Once again we should see lots of goals from this team, but it may take more than one season to build a team that can win titles. Much will depend on whether the midfield and defence can settle into a pattern and how quickly this can be achieved. Whatever happens it will not be easy to win anything either in Spain or in Europe. Both Real and Atlético remain formidable teams, while the challenges from England and Germany are getting even stronger. Let the games begin!

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No campaign in denial over NHS

Do I detect a slight whiff of panic in the air from Alistair Darling and the No campaign? This as a result of polling that suggests that the threat of further privatisation of the NHS in England is swaying undecided voters into voting Yes. The rush with which spokespeople for the No campaign have bombarded the media to try and counter these claims has all the hallmarks of panic to me.

Kate Higgins at Burdzeyeview has a very good summary, here, of the facts behind the story. As usual the No side tries to steer the discussion away from the key issue, which is how the NHS is funded. So we have the unedifying spectacle of Alistair Darling and other Labour party members publicly stating that the NHS is safe in the hands of the Tories! Which must come as news to Andy Burnham, the Shadow Health Secretary at Westminster. Not to mention Mark Drakeford from the Welsh Labour party. Mr Drakeford who is the Health Minister at Cardiff is on record as saying that the NHS could become unsustainable in Wales if there is a Conservative victory at the next general election.

So we have Labour in England and Wales saying the NHS is at risk from the Tories, while Labour in Scotland is saying everything is hunky dory with the Tories. Panic stations anyone!

What is at stake here is not the degree of privatisation of the NHS in England, but the overall funding of the block grant that comes to Scotland. For this is the key issue – who and how is the Scottish block grant funded? The who part is very simple – the government of the day at Westminster. Scotland has no say whatsoever in how much of our money the UK government deigns to send back to us. The how is a bit more complicated. But basically the total sum goes up or down according to what the UK government decides to spend in England. As a matter of principle this seems to me to be a very unsatisfactory and demeaning way to go about such an important matter.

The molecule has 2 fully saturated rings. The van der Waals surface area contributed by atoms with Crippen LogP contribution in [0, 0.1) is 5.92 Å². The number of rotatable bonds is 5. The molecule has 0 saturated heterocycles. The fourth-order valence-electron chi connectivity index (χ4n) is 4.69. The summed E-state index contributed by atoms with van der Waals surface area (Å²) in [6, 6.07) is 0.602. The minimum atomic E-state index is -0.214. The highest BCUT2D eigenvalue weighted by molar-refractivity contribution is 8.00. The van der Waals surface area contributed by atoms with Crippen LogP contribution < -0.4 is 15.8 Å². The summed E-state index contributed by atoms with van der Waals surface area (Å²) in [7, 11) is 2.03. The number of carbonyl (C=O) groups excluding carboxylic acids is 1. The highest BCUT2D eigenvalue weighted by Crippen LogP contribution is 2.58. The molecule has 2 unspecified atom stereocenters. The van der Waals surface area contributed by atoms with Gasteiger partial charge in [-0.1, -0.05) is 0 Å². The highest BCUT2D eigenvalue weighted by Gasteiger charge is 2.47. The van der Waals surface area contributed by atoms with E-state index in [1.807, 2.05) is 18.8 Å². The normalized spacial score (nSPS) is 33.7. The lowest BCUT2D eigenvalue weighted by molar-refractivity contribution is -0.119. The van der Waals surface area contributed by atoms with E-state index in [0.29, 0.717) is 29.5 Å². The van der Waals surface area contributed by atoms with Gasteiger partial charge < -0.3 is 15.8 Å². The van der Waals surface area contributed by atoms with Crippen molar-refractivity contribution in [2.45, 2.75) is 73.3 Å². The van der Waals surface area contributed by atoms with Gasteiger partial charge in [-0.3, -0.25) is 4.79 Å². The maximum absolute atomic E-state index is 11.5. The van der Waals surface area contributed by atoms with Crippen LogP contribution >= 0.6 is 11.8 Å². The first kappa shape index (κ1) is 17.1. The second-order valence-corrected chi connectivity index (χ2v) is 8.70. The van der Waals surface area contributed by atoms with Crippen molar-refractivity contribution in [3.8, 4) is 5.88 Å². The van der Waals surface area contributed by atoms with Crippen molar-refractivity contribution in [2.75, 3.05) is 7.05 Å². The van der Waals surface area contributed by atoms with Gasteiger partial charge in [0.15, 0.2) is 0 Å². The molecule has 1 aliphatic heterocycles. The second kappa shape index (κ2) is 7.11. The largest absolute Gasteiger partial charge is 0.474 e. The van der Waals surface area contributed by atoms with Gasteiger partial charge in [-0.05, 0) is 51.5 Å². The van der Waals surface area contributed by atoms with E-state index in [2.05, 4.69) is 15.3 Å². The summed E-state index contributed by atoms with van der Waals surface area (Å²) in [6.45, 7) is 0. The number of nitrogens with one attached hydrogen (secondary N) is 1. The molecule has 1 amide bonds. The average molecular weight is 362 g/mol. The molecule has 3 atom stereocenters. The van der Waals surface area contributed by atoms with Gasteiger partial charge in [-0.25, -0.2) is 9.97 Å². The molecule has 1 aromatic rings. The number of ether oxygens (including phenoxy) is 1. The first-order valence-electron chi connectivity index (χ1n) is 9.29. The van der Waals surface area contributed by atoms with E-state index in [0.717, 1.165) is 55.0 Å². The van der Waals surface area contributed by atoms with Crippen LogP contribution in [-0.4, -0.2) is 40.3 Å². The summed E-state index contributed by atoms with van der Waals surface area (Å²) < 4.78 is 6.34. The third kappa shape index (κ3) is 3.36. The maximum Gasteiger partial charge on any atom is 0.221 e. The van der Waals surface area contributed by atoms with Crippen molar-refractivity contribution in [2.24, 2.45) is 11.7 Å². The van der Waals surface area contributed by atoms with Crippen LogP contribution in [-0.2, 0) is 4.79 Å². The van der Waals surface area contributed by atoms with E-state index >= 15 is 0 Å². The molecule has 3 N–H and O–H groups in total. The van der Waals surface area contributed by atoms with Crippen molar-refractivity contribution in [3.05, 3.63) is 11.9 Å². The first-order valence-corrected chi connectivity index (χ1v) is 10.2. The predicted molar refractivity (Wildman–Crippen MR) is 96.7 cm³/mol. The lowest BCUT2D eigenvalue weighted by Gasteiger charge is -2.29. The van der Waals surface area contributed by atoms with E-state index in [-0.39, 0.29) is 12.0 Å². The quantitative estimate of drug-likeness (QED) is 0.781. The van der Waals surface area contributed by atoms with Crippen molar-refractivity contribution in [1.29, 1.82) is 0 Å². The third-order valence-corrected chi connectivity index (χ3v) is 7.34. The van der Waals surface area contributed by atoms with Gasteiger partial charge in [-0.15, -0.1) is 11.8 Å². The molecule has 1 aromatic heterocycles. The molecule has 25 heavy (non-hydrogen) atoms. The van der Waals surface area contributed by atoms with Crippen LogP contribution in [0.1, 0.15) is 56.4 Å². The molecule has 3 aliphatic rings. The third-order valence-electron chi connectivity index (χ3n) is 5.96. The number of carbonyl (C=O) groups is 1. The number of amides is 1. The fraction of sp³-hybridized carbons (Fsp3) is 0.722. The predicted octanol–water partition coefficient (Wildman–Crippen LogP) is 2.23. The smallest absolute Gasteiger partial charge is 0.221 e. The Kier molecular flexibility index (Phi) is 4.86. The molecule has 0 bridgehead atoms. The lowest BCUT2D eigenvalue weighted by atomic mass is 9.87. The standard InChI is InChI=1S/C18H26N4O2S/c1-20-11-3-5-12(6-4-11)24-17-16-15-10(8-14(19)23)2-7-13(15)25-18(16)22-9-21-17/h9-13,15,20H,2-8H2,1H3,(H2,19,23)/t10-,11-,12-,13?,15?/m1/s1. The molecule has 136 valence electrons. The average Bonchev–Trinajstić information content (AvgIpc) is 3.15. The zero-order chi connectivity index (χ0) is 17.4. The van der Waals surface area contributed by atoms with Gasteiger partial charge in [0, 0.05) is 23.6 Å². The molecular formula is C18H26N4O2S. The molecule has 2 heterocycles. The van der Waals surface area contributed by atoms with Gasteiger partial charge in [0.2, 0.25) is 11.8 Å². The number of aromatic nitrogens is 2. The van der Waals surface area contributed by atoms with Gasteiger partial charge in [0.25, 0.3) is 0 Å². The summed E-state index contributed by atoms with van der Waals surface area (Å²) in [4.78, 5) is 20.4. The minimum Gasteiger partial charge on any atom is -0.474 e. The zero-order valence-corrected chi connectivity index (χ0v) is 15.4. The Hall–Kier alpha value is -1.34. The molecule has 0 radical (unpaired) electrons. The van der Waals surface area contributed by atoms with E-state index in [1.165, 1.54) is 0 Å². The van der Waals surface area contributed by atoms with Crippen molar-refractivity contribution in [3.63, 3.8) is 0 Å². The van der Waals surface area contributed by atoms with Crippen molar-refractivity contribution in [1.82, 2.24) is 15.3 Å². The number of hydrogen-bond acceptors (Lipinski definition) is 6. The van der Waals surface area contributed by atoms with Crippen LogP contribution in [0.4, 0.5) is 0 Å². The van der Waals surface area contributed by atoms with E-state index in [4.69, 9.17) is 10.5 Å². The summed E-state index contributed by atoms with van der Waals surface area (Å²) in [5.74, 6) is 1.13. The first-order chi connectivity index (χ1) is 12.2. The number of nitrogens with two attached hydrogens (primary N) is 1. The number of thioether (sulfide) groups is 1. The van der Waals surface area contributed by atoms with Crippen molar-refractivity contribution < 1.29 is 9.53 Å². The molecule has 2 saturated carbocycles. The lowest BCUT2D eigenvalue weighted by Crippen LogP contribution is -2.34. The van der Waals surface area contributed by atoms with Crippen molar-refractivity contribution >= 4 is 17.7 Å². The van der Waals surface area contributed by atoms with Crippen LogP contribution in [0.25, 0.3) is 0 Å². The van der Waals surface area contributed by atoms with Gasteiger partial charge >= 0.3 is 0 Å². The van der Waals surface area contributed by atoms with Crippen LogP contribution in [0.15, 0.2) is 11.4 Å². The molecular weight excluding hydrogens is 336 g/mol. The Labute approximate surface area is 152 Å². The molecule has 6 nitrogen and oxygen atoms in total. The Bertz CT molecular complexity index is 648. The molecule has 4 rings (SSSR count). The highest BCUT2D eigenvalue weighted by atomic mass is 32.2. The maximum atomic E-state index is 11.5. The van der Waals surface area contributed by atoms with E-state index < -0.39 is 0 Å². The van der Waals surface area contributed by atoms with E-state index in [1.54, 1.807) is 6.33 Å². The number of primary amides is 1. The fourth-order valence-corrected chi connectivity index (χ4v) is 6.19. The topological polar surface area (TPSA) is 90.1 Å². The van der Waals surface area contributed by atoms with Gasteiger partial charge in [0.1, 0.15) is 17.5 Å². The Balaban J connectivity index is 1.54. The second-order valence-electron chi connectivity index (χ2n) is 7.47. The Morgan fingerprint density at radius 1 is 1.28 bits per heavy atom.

At the moment this total is going down as a result of the Tory/LibDem coalition’s austerity measures. This trend will definitely continue if there is a No vote in the referendum. All of the three main UK parties are committed to further austerity and cuts to public spending. Remember it is the total spending that matters. So spending on the NHS may be protected in England, but cuts elsewhere means that overall public spending has declined, which in turn leads to a reduction in the money available for us in Scotland. A reduction in which we have had no say whatsoever!

This is the long term threat to our NHS in Scotland from a No vote, irrespective of who wins the 2015 UK election. Even a Labour victory will not prevent further cuts to the Scottish block grant. These cuts will continue for at least a further five years and almost certainly longer, especially if the Tories win in 2015. This in turn will put considerable pressure on our NHS budget, pressure which could lead to our NHS in Scotland becoming unsustainable, as predicted by the Labour party in Wales.
The only way to sustain and improve the NHS in Scotland is to ensure that we are in control of its funding. And the only way to ensure that is to vote Yes for independence. Only independence will give us full control over all of our rich resources.

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Who are We?

Radio Scotland’s Crossfire this morning provided an interesting and in many ways revelatory intervention from the Unionist of the day on the programme. Didn’t catch her name, but her interjection came when Andrew Wilson was discussing how independence would mean that in Scotland we would be able to take political action on our own behalf. At this point the Unionist interrupted to make clear that for her when she talks about “we”, she means the people across the whole of the UK and not Scotland.